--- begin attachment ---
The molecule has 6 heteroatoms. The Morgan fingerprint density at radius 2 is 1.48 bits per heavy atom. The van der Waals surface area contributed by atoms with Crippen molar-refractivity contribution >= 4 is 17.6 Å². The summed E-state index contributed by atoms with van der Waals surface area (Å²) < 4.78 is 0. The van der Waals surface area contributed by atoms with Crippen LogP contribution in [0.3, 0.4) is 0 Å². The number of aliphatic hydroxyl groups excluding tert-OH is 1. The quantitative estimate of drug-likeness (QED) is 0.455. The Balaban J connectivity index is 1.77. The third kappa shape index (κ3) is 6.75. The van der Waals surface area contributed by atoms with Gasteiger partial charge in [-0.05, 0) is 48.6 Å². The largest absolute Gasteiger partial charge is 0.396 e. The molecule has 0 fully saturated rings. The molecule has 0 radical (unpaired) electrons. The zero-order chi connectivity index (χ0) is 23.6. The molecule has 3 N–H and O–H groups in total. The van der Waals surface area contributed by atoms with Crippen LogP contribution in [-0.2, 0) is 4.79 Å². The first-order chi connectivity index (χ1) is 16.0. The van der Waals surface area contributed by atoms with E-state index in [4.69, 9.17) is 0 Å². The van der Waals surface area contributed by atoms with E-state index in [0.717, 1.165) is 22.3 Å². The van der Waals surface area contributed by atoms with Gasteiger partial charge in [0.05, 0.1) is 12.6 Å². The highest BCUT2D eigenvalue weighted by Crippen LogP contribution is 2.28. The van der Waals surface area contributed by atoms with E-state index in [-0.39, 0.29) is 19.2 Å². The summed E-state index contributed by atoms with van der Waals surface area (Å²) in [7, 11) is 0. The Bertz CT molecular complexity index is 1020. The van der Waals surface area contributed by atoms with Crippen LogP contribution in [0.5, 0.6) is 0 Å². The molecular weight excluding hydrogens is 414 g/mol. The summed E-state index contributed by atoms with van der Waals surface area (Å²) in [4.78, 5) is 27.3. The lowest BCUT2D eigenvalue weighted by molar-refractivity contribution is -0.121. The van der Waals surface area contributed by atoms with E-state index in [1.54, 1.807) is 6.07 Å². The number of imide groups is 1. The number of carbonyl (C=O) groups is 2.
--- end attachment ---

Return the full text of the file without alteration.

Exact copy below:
The molecule has 6 heteroatoms. The Morgan fingerprint density at radius 2 is 1.48 bits per heavy atom. The van der Waals surface area contributed by atoms with Crippen molar-refractivity contribution >= 4 is 17.6 Å². The summed E-state index contributed by atoms with van der Waals surface area (Å²) < 4.78 is 0. The van der Waals surface area contributed by atoms with Crippen LogP contribution in [0.3, 0.4) is 0 Å². The number of aliphatic hydroxyl groups excluding tert-OH is 1. The quantitative estimate of drug-likeness (QED) is 0.455. The Balaban J connectivity index is 1.77. The third kappa shape index (κ3) is 6.75. The van der Waals surface area contributed by atoms with Gasteiger partial charge in [-0.05, 0) is 48.6 Å². The largest absolute Gasteiger partial charge is 0.396 e. The molecule has 0 fully saturated rings. The molecule has 0 radical (unpaired) electrons. The zero-order chi connectivity index (χ0) is 23.6. The molecule has 3 N–H and O–H groups in total. The van der Waals surface area contributed by atoms with Crippen LogP contribution in [-0.2, 0) is 4.79 Å². The first-order chi connectivity index (χ1) is 16.0. The van der Waals surface area contributed by atoms with E-state index in [4.69, 9.17) is 0 Å². The van der Waals surface area contributed by atoms with E-state index in [0.717, 1.165) is 22.3 Å². The van der Waals surface area contributed by atoms with Gasteiger partial charge in [0.05, 0.1) is 12.6 Å². The highest BCUT2D eigenvalue weighted by Crippen LogP contribution is 2.28. The van der Waals surface area contributed by atoms with E-state index in [-0.39, 0.29) is 19.2 Å². The summed E-state index contributed by atoms with van der Waals surface area (Å²) in [7, 11) is 0. The Bertz CT molecular complexity index is 1020. The van der Waals surface area contributed by atoms with Crippen LogP contribution in [0.5, 0.6) is 0 Å². The molecular weight excluding hydrogens is 414 g/mol. The summed E-state index contributed by atoms with van der Waals surface area (Å²) in [4.78, 5) is 27.3. The lowest BCUT2D eigenvalue weighted by molar-refractivity contribution is -0.121. The van der Waals surface area contributed by atoms with E-state index in [1.54, 1.807) is 6.07 Å². The number of imide groups is 1. The number of carbonyl (C=O) groups is 2.